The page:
The Olympics are coming and we are getting excited! To celebrate we created a special STEM Challenge, an Olympic STEM challenge involving circuits to build an Olympic Torch. We enjoy building circuits and I know my readers do too, because you keep Circuit Bugs near the top of my most popular posts of all time. I hope you enjoy this circuit challenge.
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To do this Olympic STEM circuit activity you will need a few materials. I’ve designed it to be quite easy for upper elementary and middle school children to complete.
Battery pack with lead wires and ON/OFF switch
Black construction paper
Electrical tape (multiple colors – black, green, blue, yellow, red)
Tissue paper (yellow/red/orange)
The first thing you need to do is assemble your circuit. I talk quite a bit about how circuits work and the details about LEDs on the Circuit Bugs activity. If you need more details, hop over there.
Simply insert two AA batteries into the pack.
Attach 2 LEDs by matching them up, short leg to short leg, long to long.
Test the LEDs by attaching the leads from the battery pack and turning on the switch, if that doesn’t work, switch the leads. Still having issues? Change out the LEDs.
Turn off the battery pack and secure the leads to the LEDs using electrical tape. Test again to ensure everything still works.
Now it’s time to assemble your torch.
Using a piece of black construction paper, measure out approximately 6″ x 6″ square. Line the top with a strip of tin foil approximately 1.5″ wide. The tin foil helps reflect the light to make it brighter, but it will affect your circuit if you haven’t fully covered your LED connectors with electrical tape. Use caution to ensure you don’t short your circuits.
Place your battery pack on the bottom with the switch at the base (this way it is really easy to reach in and turn it ON/OFF), then position the LEDs approximately half way across the tin foil. Tape into place. Roll your construction paper around the battery pack snugly, and tape to secure.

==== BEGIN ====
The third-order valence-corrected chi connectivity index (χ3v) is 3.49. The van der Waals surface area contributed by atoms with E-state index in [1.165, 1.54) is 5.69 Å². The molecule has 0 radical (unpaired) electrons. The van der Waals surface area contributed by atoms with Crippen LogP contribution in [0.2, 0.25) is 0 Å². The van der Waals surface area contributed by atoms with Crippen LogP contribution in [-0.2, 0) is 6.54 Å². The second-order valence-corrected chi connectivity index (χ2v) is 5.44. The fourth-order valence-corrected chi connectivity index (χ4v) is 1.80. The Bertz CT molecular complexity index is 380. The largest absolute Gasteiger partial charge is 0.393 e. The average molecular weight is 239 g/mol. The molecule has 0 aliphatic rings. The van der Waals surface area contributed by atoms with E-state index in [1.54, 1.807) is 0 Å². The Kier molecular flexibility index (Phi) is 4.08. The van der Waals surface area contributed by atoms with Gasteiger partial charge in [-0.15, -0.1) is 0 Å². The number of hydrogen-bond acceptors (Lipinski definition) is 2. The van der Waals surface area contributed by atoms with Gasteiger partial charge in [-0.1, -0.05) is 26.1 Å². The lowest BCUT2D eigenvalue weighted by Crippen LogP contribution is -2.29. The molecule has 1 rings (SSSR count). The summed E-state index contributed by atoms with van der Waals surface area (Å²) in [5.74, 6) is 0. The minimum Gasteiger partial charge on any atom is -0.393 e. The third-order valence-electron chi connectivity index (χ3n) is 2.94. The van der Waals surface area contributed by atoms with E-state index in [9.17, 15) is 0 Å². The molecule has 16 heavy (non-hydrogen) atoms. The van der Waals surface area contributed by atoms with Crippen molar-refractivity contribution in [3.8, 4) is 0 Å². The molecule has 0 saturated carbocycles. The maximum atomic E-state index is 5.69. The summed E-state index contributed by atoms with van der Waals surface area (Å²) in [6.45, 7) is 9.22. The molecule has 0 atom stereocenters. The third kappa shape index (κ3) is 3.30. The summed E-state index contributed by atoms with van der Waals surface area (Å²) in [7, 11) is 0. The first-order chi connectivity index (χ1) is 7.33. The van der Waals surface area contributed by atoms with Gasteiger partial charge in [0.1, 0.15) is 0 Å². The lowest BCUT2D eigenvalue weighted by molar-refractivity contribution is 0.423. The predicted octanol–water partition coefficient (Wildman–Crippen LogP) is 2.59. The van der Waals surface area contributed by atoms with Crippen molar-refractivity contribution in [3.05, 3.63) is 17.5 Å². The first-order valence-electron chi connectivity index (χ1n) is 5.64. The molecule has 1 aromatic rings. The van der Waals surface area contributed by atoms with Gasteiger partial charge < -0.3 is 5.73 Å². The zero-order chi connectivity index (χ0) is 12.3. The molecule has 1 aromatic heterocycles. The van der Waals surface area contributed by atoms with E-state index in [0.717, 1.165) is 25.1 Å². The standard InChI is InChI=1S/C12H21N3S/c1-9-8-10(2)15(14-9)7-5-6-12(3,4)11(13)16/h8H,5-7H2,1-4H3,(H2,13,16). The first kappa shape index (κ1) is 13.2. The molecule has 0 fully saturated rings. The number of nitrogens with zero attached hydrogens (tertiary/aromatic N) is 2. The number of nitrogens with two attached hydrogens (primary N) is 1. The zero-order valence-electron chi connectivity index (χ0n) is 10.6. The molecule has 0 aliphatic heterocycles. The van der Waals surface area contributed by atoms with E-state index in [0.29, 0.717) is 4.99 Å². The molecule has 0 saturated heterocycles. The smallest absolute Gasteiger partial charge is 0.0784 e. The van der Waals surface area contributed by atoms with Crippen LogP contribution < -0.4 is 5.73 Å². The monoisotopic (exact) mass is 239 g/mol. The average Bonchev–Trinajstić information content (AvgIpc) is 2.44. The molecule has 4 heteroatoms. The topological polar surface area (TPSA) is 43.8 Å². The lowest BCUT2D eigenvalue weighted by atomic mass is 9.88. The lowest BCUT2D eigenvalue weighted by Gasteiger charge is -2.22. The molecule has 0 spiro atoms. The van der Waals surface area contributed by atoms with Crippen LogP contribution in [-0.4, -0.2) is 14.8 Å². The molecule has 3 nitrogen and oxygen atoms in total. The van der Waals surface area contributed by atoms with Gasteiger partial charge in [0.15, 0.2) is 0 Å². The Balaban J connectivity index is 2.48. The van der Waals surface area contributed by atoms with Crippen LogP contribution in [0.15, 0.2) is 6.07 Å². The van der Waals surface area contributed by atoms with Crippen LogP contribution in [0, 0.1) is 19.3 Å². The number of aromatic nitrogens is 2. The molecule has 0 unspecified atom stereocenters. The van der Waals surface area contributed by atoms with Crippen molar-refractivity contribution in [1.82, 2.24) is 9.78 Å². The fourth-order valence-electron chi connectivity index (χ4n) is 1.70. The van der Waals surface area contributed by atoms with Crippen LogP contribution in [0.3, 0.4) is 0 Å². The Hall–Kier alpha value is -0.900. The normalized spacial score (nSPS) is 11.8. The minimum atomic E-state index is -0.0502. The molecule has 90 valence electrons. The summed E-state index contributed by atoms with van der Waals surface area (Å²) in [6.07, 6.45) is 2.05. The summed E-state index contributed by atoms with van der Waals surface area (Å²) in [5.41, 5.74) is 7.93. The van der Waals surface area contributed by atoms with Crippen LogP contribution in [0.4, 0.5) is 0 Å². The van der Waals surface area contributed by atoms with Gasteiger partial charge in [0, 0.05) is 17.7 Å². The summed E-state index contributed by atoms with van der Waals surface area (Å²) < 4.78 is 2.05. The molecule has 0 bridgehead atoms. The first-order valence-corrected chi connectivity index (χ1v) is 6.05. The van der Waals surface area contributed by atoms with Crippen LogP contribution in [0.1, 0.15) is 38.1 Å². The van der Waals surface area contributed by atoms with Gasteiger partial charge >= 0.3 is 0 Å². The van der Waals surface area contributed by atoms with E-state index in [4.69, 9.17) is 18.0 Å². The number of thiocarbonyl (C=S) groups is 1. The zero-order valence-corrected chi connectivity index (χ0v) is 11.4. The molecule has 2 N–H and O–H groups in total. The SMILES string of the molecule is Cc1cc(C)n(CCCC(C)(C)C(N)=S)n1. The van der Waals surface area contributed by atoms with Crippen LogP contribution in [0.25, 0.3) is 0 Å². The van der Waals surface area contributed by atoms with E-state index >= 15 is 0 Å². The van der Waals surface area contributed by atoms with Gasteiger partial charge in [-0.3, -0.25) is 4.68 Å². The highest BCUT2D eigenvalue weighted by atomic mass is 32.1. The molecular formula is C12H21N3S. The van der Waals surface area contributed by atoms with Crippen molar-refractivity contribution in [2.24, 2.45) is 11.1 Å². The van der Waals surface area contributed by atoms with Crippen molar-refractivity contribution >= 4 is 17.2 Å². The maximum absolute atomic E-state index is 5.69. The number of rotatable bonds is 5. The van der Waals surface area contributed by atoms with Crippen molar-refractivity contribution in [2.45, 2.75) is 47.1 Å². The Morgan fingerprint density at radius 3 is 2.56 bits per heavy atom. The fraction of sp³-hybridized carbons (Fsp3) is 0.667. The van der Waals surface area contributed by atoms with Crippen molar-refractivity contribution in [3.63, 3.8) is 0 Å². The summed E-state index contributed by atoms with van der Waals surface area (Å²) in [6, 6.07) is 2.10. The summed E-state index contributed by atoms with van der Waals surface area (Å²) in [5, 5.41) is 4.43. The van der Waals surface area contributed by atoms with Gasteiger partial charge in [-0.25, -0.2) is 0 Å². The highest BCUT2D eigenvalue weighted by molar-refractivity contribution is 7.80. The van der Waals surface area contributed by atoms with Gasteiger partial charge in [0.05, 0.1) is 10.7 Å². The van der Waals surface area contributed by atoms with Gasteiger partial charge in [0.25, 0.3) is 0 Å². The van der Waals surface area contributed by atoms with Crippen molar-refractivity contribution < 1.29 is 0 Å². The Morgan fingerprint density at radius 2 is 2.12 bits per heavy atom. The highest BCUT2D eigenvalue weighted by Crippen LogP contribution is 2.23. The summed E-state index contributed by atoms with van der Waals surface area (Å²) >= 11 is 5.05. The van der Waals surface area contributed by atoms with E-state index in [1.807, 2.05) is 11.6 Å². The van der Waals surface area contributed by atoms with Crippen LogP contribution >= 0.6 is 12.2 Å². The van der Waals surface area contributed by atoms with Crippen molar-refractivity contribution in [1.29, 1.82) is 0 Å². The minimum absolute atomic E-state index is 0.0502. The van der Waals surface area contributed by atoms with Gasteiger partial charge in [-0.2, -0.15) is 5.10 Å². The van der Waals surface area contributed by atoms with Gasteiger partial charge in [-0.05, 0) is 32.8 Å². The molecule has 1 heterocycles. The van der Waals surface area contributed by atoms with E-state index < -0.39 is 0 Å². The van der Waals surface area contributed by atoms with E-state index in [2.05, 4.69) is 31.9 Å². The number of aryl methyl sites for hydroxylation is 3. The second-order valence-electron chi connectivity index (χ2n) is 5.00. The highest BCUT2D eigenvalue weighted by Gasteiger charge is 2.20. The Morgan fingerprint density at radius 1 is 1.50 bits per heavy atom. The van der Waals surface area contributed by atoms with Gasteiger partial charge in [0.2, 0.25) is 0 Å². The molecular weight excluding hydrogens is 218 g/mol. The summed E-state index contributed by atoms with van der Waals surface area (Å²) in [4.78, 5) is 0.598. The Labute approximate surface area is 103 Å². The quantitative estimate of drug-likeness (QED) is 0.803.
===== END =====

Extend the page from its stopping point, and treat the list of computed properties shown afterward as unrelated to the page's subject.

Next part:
Using the colored electrical tape, decorate your torch in the Olympic colors (red, blue, green, yellow, black). At the top, leave some of the tape exposed so you can attach some pieces of the tissue paper.
Doesn’t it look festive?
When you are all finished, go into a dark room and turn on your Olympic torch! It may be difficult to see in a bright room, so going to a dark place will give you the best effect.
Note: As with all circuit work, if you notice any significant heat from the batteries or LEDs immediately turn off, disconnect and take apart your creation. I haven’t noticed any heat from any of our circuit activities, but ensure you are using common sense and staying safe. Also, always make sure these are turned off when not in use.
The Olympic STEM Challenge is a great activity for upper elementary and middle grade students looking to show off their Olympic pride. The torches will be perfect for the opening ceremonies!
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